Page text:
Family talk about drinking

To the editor:

Helping teens make good choices is as simple as starting a conversation, and back-to-school is an ideal time for parents to talk about avoiding peer pressure to drink underage. Research shows that parents are the greatest influence on teens. Exercising that influence by actively listening and holding their teens accountable for decisions about underage drinking is something that parents should be encouraged to do. Asking open-ended questions gets teens thinking about what they would do when and if they’re offered a drink — and the potential consequences.

Dichello Distributors, Inc. wants to remind parents about the Anheuser-Busch Family Talk About Drinking program, a free parent guide and Facebook community designed to encourage open and honest communication between parents and their children to help prevent underage drinking. Programs like this one, paired with education and effective law enforcement, are essential to reducing underage drinking.

Remember, it’s our collective responsibility to help prevent underage drinking. For more information, please visit

Tony Lota


Sustain an ability at logical thinking

To the editor:

At eighty-seven, 9-3-31, I tend to make mistakes as I hit the keyboard. My fingers do not do the walking along the keyboard as they once did. They get confused, particularly on the narrow keyboard where they tend to move about a key, particularly as the brain activates the fingers of the left hand. For then, there is an instant shift and every word gets tapped the wrong way. And so it happens that my message is indicative of some malfunctioning of the mechanics of the brain as well as of the spelling of a word. But I can easily misspell a word.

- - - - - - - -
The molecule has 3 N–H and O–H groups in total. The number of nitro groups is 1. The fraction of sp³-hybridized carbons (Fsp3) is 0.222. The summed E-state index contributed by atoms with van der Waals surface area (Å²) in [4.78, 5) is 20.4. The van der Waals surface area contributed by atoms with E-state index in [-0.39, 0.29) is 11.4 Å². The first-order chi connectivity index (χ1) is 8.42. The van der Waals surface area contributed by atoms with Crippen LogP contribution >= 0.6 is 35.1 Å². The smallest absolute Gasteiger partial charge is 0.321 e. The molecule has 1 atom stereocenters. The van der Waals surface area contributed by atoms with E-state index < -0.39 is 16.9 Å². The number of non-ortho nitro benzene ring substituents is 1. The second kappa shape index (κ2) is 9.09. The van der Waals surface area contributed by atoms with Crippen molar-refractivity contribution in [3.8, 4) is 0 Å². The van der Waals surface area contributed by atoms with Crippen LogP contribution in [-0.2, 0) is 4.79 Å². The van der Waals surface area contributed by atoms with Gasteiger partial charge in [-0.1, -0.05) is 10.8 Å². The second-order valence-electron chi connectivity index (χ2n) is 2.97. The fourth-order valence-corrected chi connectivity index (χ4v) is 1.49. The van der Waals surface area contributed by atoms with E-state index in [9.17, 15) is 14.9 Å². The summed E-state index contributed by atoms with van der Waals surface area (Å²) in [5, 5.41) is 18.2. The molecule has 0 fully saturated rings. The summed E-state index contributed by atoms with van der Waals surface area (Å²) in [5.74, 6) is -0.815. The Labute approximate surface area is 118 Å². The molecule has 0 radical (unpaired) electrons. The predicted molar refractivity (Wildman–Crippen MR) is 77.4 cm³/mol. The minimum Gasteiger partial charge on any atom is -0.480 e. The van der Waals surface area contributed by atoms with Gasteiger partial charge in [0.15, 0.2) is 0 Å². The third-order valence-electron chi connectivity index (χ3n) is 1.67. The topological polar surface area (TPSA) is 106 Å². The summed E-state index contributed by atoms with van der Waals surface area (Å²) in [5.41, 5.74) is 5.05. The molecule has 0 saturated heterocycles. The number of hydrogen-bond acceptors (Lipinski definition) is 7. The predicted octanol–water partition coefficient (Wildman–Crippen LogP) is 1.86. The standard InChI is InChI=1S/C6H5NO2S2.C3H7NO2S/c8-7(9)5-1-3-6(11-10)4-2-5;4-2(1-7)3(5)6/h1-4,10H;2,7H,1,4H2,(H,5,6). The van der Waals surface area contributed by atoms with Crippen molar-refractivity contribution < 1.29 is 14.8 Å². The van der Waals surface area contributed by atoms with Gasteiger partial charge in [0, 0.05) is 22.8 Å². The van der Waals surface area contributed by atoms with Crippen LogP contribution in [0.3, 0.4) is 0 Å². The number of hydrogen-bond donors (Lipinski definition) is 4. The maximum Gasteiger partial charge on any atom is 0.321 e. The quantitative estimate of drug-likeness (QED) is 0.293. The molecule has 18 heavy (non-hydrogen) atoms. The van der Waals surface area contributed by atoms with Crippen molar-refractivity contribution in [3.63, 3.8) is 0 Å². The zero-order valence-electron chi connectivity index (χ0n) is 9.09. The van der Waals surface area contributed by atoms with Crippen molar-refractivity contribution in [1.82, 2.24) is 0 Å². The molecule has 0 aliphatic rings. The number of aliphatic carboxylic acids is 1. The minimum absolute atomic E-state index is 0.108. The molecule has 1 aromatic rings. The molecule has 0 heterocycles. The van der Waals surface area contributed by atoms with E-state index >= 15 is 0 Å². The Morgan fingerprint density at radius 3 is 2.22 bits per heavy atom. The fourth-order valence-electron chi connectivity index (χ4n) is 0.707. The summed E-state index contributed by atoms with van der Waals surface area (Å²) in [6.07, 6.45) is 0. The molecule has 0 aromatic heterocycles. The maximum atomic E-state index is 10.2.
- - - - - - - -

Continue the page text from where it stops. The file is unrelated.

I write to help my mind to continue functioning as smoothly as possible as well as to use its abilities to synthesize my thinking. I was a teacher once, and I would hate it tremendously if I were aware that my mind were shutting down. It’s bad enough to realize that all things have an end, but I would eternally regret it if I were to loose what powers of thinking I retain.

For those reasons, I love to engage with letters to the editor, and there’s nothing better than for us who write these missives to find our words, opinions, and sentiments in print. For this, I appreciate the space allotted to letter writers by the Fairfield Citizen.

So a few of my views spill out of mind, as I close with comments on the page: “Views:” The photo of graffiti carved into the bark of trees, like those writ on the side of sheer rock faces in the hills, are desecrations of nature. I, too, was young once. But I do not recall ever doing or even thinking of doing such a thing.

Primary elections are good, but changing the place one votes near an election is not, because any change discomforts people accustomed to the one location we naturally aim for if we are voting at all. My district will suffer the consequences. I do not believe the move from a long established location to another, relatively unknown location is just.

Oh, sure! The gun lobby is David to mental illness, Goliath. It’s obvious that people with guns could outgun people without them.

I’m just trying to sustain an ability at logical thinking. But, at my age, I will admit that I may be wrong. By way of summary. All errors of judgment are mine. All other errors are also mine.

Gerard Coulombe